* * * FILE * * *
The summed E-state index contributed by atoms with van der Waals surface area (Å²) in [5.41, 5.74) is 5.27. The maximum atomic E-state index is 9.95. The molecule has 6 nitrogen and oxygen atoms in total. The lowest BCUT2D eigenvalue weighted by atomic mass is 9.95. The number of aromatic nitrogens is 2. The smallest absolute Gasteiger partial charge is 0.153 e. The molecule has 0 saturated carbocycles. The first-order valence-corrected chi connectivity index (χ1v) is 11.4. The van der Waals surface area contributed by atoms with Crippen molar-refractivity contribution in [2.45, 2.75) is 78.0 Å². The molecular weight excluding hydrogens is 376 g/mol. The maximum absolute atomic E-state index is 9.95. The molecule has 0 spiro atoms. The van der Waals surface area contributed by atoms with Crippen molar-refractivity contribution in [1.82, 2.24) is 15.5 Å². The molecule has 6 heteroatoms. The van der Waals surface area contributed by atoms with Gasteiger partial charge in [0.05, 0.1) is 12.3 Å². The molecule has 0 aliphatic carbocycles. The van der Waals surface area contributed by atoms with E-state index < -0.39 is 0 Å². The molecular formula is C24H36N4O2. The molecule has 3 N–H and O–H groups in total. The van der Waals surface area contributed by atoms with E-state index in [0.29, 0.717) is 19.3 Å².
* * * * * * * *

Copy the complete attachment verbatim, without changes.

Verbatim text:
The summed E-state index contributed by atoms with van der Waals surface area (Å²) in [5.41, 5.74) is 5.27. The maximum atomic E-state index is 9.95. The molecule has 6 nitrogen and oxygen atoms in total. The lowest BCUT2D eigenvalue weighted by atomic mass is 9.95. The number of aromatic nitrogens is 2. The smallest absolute Gasteiger partial charge is 0.153 e. The molecule has 0 saturated carbocycles. The first-order valence-corrected chi connectivity index (χ1v) is 11.4. The van der Waals surface area contributed by atoms with Crippen molar-refractivity contribution in [2.45, 2.75) is 78.0 Å². The molecular weight excluding hydrogens is 376 g/mol. The maximum absolute atomic E-state index is 9.95. The molecule has 0 spiro atoms. The van der Waals surface area contributed by atoms with Crippen molar-refractivity contribution in [1.82, 2.24) is 15.5 Å². The molecule has 6 heteroatoms. The van der Waals surface area contributed by atoms with Gasteiger partial charge in [0.05, 0.1) is 12.3 Å². The molecule has 0 aliphatic carbocycles. The van der Waals surface area contributed by atoms with E-state index < -0.39 is 0 Å². The molecular formula is C24H36N4O2. The molecule has 3 N–H and O–H groups in total. The van der Waals surface area contributed by atoms with E-state index in [0.29, 0.717) is 19.3 Å².